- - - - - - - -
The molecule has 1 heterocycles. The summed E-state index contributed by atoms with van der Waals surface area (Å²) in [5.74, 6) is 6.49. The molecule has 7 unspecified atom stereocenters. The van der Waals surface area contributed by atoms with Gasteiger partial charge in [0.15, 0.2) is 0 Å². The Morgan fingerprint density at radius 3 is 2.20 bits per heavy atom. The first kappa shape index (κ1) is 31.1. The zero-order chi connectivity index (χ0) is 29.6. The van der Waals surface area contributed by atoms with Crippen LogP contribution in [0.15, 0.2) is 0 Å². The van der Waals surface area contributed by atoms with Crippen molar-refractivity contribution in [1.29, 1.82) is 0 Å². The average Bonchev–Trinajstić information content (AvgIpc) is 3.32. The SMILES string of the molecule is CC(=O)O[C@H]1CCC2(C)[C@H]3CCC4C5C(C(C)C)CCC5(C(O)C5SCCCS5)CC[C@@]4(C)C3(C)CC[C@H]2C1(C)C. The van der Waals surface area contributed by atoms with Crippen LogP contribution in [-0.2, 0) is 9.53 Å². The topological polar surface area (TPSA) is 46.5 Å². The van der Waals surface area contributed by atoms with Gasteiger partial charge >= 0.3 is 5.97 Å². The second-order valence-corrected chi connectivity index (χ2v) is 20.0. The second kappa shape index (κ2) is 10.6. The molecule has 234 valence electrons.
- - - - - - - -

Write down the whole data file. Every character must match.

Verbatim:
The molecule has 1 heterocycles. The summed E-state index contributed by atoms with van der Waals surface area (Å²) in [5.74, 6) is 6.49. The molecule has 7 unspecified atom stereocenters. The van der Waals surface area contributed by atoms with Gasteiger partial charge in [0.15, 0.2) is 0 Å². The Morgan fingerprint density at radius 3 is 2.20 bits per heavy atom. The first kappa shape index (κ1) is 31.1. The zero-order chi connectivity index (χ0) is 29.6. The van der Waals surface area contributed by atoms with Crippen LogP contribution in [0.15, 0.2) is 0 Å². The van der Waals surface area contributed by atoms with Crippen molar-refractivity contribution in [1.29, 1.82) is 0 Å². The average Bonchev–Trinajstić information content (AvgIpc) is 3.32. The SMILES string of the molecule is CC(=O)O[C@H]1CCC2(C)[C@H]3CCC4C5C(C(C)C)CCC5(C(O)C5SCCCS5)CC[C@@]4(C)C3(C)CC[C@H]2C1(C)C. The van der Waals surface area contributed by atoms with Crippen LogP contribution in [-0.2, 0) is 9.53 Å². The topological polar surface area (TPSA) is 46.5 Å². The van der Waals surface area contributed by atoms with Gasteiger partial charge >= 0.3 is 5.97 Å². The second-order valence-corrected chi connectivity index (χ2v) is 20.0. The second kappa shape index (κ2) is 10.6. The molecule has 234 valence electrons.